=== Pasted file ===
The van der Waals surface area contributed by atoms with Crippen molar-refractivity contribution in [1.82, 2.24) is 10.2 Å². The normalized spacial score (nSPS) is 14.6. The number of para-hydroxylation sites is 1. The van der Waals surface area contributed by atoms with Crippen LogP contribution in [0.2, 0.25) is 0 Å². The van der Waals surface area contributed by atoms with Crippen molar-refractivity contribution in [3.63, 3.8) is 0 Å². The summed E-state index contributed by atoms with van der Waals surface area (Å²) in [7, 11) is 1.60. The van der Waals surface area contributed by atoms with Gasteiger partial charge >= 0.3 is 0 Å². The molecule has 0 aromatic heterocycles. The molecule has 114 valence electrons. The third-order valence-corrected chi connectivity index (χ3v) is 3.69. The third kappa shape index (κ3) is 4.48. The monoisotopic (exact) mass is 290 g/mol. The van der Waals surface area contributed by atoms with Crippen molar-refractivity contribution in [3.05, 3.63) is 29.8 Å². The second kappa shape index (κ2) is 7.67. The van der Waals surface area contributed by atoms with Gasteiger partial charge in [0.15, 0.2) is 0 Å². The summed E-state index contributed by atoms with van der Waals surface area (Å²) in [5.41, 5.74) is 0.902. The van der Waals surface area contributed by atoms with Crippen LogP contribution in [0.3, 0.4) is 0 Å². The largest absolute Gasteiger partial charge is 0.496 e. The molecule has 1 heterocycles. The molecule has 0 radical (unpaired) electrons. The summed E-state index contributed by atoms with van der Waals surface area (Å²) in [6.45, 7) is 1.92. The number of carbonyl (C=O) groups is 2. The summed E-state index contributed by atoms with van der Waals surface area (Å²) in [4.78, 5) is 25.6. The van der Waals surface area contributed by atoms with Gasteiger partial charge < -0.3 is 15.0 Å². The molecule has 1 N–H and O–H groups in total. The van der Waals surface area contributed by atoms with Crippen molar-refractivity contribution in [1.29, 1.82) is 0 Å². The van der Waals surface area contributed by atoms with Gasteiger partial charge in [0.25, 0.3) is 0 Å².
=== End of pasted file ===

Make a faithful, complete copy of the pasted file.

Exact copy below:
The van der Waals surface area contributed by atoms with Crippen molar-refractivity contribution in [1.82, 2.24) is 10.2 Å². The normalized spacial score (nSPS) is 14.6. The number of para-hydroxylation sites is 1. The van der Waals surface area contributed by atoms with Crippen LogP contribution in [0.2, 0.25) is 0 Å². The van der Waals surface area contributed by atoms with Crippen molar-refractivity contribution in [3.63, 3.8) is 0 Å². The summed E-state index contributed by atoms with van der Waals surface area (Å²) in [7, 11) is 1.60. The van der Waals surface area contributed by atoms with Gasteiger partial charge >= 0.3 is 0 Å². The molecule has 0 aromatic heterocycles. The molecule has 114 valence electrons. The third-order valence-corrected chi connectivity index (χ3v) is 3.69. The third kappa shape index (κ3) is 4.48. The monoisotopic (exact) mass is 290 g/mol. The van der Waals surface area contributed by atoms with Crippen molar-refractivity contribution in [3.05, 3.63) is 29.8 Å². The second kappa shape index (κ2) is 7.67. The van der Waals surface area contributed by atoms with Gasteiger partial charge in [0.15, 0.2) is 0 Å². The summed E-state index contributed by atoms with van der Waals surface area (Å²) in [5.41, 5.74) is 0.902. The van der Waals surface area contributed by atoms with Crippen LogP contribution in [0.3, 0.4) is 0 Å². The largest absolute Gasteiger partial charge is 0.496 e. The molecule has 1 heterocycles. The molecule has 0 radical (unpaired) electrons. The summed E-state index contributed by atoms with van der Waals surface area (Å²) in [6.45, 7) is 1.92. The number of carbonyl (C=O) groups is 2. The summed E-state index contributed by atoms with van der Waals surface area (Å²) in [4.78, 5) is 25.6. The van der Waals surface area contributed by atoms with Gasteiger partial charge < -0.3 is 15.0 Å². The molecule has 1 N–H and O–H groups in total. The van der Waals surface area contributed by atoms with Crippen molar-refractivity contribution in [1.29, 1.82) is 0 Å². The van der Waals surface area contributed by atoms with Gasteiger partial charge in [0.25, 0.3) is 0 Å².